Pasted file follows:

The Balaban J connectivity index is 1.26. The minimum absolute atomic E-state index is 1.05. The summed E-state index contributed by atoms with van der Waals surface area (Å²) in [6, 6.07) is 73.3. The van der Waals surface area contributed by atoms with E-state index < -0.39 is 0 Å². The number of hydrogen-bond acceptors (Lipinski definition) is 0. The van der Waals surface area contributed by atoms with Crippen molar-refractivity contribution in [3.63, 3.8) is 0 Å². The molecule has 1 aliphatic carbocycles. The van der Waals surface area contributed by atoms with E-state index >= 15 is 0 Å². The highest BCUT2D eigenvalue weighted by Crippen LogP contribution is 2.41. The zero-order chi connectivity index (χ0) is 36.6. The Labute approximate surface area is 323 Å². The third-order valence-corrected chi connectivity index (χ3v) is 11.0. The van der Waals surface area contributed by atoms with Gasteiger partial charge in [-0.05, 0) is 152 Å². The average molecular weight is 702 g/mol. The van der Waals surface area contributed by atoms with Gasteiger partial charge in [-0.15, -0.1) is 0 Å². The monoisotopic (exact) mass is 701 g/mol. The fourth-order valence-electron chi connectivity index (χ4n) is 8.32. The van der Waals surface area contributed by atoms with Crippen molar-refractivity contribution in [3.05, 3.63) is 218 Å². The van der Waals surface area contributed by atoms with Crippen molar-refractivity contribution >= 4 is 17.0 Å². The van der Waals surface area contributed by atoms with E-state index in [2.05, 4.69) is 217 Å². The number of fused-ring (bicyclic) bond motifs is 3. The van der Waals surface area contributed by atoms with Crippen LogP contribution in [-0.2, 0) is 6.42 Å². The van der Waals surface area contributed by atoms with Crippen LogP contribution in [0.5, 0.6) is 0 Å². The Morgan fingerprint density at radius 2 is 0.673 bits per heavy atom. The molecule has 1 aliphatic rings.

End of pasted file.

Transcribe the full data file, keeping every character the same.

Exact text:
The Balaban J connectivity index is 1.26. The minimum absolute atomic E-state index is 1.05. The summed E-state index contributed by atoms with van der Waals surface area (Å²) in [6, 6.07) is 73.3. The van der Waals surface area contributed by atoms with E-state index < -0.39 is 0 Å². The number of hydrogen-bond acceptors (Lipinski definition) is 0. The van der Waals surface area contributed by atoms with Crippen molar-refractivity contribution in [3.63, 3.8) is 0 Å². The molecule has 1 aliphatic carbocycles. The van der Waals surface area contributed by atoms with E-state index >= 15 is 0 Å². The highest BCUT2D eigenvalue weighted by Crippen LogP contribution is 2.41. The zero-order chi connectivity index (χ0) is 36.6. The Labute approximate surface area is 323 Å². The third-order valence-corrected chi connectivity index (χ3v) is 11.0. The van der Waals surface area contributed by atoms with Gasteiger partial charge in [-0.05, 0) is 152 Å². The average molecular weight is 702 g/mol. The van der Waals surface area contributed by atoms with Gasteiger partial charge in [-0.15, -0.1) is 0 Å². The monoisotopic (exact) mass is 701 g/mol. The fourth-order valence-electron chi connectivity index (χ4n) is 8.32. The van der Waals surface area contributed by atoms with Crippen molar-refractivity contribution in [3.05, 3.63) is 218 Å². The van der Waals surface area contributed by atoms with Crippen molar-refractivity contribution >= 4 is 17.0 Å². The van der Waals surface area contributed by atoms with E-state index in [2.05, 4.69) is 217 Å². The number of fused-ring (bicyclic) bond motifs is 3. The van der Waals surface area contributed by atoms with Crippen LogP contribution in [-0.2, 0) is 6.42 Å². The van der Waals surface area contributed by atoms with Crippen LogP contribution in [0.5, 0.6) is 0 Å². The Morgan fingerprint density at radius 2 is 0.673 bits per heavy atom. The molecule has 1 aliphatic rings.